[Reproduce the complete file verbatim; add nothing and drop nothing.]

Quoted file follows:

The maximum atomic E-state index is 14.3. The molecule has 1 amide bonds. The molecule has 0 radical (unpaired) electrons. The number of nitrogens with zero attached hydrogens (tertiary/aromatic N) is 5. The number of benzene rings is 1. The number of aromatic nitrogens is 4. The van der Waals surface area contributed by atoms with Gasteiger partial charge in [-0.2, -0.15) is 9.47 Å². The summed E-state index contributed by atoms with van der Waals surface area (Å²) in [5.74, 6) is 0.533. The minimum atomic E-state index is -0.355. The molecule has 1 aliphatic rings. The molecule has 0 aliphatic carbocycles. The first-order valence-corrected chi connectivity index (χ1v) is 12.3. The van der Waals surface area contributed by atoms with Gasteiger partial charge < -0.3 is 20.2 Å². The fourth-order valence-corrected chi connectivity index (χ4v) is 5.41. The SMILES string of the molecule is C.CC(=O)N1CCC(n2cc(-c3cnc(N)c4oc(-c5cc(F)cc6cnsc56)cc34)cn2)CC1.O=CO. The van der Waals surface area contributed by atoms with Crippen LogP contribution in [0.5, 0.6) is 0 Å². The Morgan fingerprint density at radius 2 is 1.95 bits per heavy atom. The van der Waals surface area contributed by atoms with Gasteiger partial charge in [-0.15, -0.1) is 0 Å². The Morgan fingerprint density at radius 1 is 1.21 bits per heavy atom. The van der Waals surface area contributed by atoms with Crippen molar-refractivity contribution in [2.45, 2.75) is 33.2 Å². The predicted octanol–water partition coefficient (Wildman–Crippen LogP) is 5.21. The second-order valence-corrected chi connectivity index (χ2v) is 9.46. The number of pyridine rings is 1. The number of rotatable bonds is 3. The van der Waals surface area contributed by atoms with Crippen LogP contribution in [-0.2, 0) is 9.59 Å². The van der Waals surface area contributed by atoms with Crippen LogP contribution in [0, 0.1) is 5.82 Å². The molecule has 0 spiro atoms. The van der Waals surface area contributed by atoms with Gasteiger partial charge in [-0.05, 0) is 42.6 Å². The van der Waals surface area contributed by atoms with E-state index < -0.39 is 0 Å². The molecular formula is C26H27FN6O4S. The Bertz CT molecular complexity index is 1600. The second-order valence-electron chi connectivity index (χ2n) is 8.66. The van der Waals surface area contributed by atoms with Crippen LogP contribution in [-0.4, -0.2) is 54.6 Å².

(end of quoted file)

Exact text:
The maximum atomic E-state index is 14.3. The molecule has 1 amide bonds. The molecule has 0 radical (unpaired) electrons. The number of nitrogens with zero attached hydrogens (tertiary/aromatic N) is 5. The number of benzene rings is 1. The number of aromatic nitrogens is 4. The van der Waals surface area contributed by atoms with Gasteiger partial charge in [-0.2, -0.15) is 9.47 Å². The summed E-state index contributed by atoms with van der Waals surface area (Å²) in [5.74, 6) is 0.533. The minimum atomic E-state index is -0.355. The molecule has 1 aliphatic rings. The molecule has 0 aliphatic carbocycles. The first-order valence-corrected chi connectivity index (χ1v) is 12.3. The van der Waals surface area contributed by atoms with Gasteiger partial charge < -0.3 is 20.2 Å². The fourth-order valence-corrected chi connectivity index (χ4v) is 5.41. The SMILES string of the molecule is C.CC(=O)N1CCC(n2cc(-c3cnc(N)c4oc(-c5cc(F)cc6cnsc56)cc34)cn2)CC1.O=CO. The van der Waals surface area contributed by atoms with Crippen LogP contribution in [0.5, 0.6) is 0 Å². The Morgan fingerprint density at radius 2 is 1.95 bits per heavy atom. The van der Waals surface area contributed by atoms with Gasteiger partial charge in [-0.15, -0.1) is 0 Å². The Morgan fingerprint density at radius 1 is 1.21 bits per heavy atom. The van der Waals surface area contributed by atoms with Crippen molar-refractivity contribution in [2.45, 2.75) is 33.2 Å². The predicted octanol–water partition coefficient (Wildman–Crippen LogP) is 5.21. The second-order valence-corrected chi connectivity index (χ2v) is 9.46. The number of pyridine rings is 1. The number of rotatable bonds is 3. The van der Waals surface area contributed by atoms with Crippen LogP contribution in [-0.2, 0) is 9.59 Å². The van der Waals surface area contributed by atoms with Crippen LogP contribution in [0, 0.1) is 5.82 Å². The molecule has 0 spiro atoms. The van der Waals surface area contributed by atoms with Gasteiger partial charge in [-0.05, 0) is 42.6 Å². The van der Waals surface area contributed by atoms with E-state index < -0.39 is 0 Å². The molecular formula is C26H27FN6O4S. The Bertz CT molecular complexity index is 1600. The second-order valence-electron chi connectivity index (χ2n) is 8.66. The van der Waals surface area contributed by atoms with Crippen LogP contribution in [-0.4, -0.2) is 54.6 Å².